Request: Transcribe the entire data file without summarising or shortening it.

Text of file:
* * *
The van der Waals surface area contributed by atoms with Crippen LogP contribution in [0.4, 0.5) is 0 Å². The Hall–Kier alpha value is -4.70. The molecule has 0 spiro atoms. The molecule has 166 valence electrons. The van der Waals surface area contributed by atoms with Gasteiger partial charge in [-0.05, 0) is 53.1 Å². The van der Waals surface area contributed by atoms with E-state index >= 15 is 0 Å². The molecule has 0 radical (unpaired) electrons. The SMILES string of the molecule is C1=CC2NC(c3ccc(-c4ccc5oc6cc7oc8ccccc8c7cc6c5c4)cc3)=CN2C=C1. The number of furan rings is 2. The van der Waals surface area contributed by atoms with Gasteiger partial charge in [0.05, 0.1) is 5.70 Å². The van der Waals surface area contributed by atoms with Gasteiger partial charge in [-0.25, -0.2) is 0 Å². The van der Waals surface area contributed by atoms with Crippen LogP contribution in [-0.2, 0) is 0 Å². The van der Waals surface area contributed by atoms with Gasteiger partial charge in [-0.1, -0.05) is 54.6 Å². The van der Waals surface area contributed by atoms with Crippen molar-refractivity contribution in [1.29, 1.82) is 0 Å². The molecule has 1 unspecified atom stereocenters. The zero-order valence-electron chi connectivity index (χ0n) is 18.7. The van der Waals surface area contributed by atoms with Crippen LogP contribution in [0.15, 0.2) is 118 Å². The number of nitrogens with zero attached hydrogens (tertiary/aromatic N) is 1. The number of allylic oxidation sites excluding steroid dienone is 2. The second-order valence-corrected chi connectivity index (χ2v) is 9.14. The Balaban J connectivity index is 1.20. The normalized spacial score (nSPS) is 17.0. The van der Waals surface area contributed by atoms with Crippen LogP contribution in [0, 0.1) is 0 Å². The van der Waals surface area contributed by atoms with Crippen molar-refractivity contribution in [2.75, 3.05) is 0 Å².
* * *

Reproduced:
The van der Waals surface area contributed by atoms with Crippen LogP contribution in [0.4, 0.5) is 0 Å². The Hall–Kier alpha value is -4.70. The molecule has 0 spiro atoms. The molecule has 166 valence electrons. The van der Waals surface area contributed by atoms with Gasteiger partial charge in [-0.05, 0) is 53.1 Å². The van der Waals surface area contributed by atoms with E-state index >= 15 is 0 Å². The molecule has 0 radical (unpaired) electrons. The SMILES string of the molecule is C1=CC2NC(c3ccc(-c4ccc5oc6cc7oc8ccccc8c7cc6c5c4)cc3)=CN2C=C1. The number of furan rings is 2. The van der Waals surface area contributed by atoms with Gasteiger partial charge in [0.05, 0.1) is 5.70 Å². The van der Waals surface area contributed by atoms with Gasteiger partial charge in [-0.25, -0.2) is 0 Å². The van der Waals surface area contributed by atoms with Crippen LogP contribution in [-0.2, 0) is 0 Å². The van der Waals surface area contributed by atoms with Gasteiger partial charge in [-0.1, -0.05) is 54.6 Å². The van der Waals surface area contributed by atoms with Crippen molar-refractivity contribution in [1.29, 1.82) is 0 Å². The molecule has 1 unspecified atom stereocenters. The zero-order valence-electron chi connectivity index (χ0n) is 18.7. The van der Waals surface area contributed by atoms with Crippen LogP contribution in [0.15, 0.2) is 118 Å². The number of nitrogens with zero attached hydrogens (tertiary/aromatic N) is 1. The number of allylic oxidation sites excluding steroid dienone is 2. The second-order valence-corrected chi connectivity index (χ2v) is 9.14. The Balaban J connectivity index is 1.20. The normalized spacial score (nSPS) is 17.0. The van der Waals surface area contributed by atoms with Crippen LogP contribution in [0, 0.1) is 0 Å². The van der Waals surface area contributed by atoms with Crippen molar-refractivity contribution in [2.75, 3.05) is 0 Å².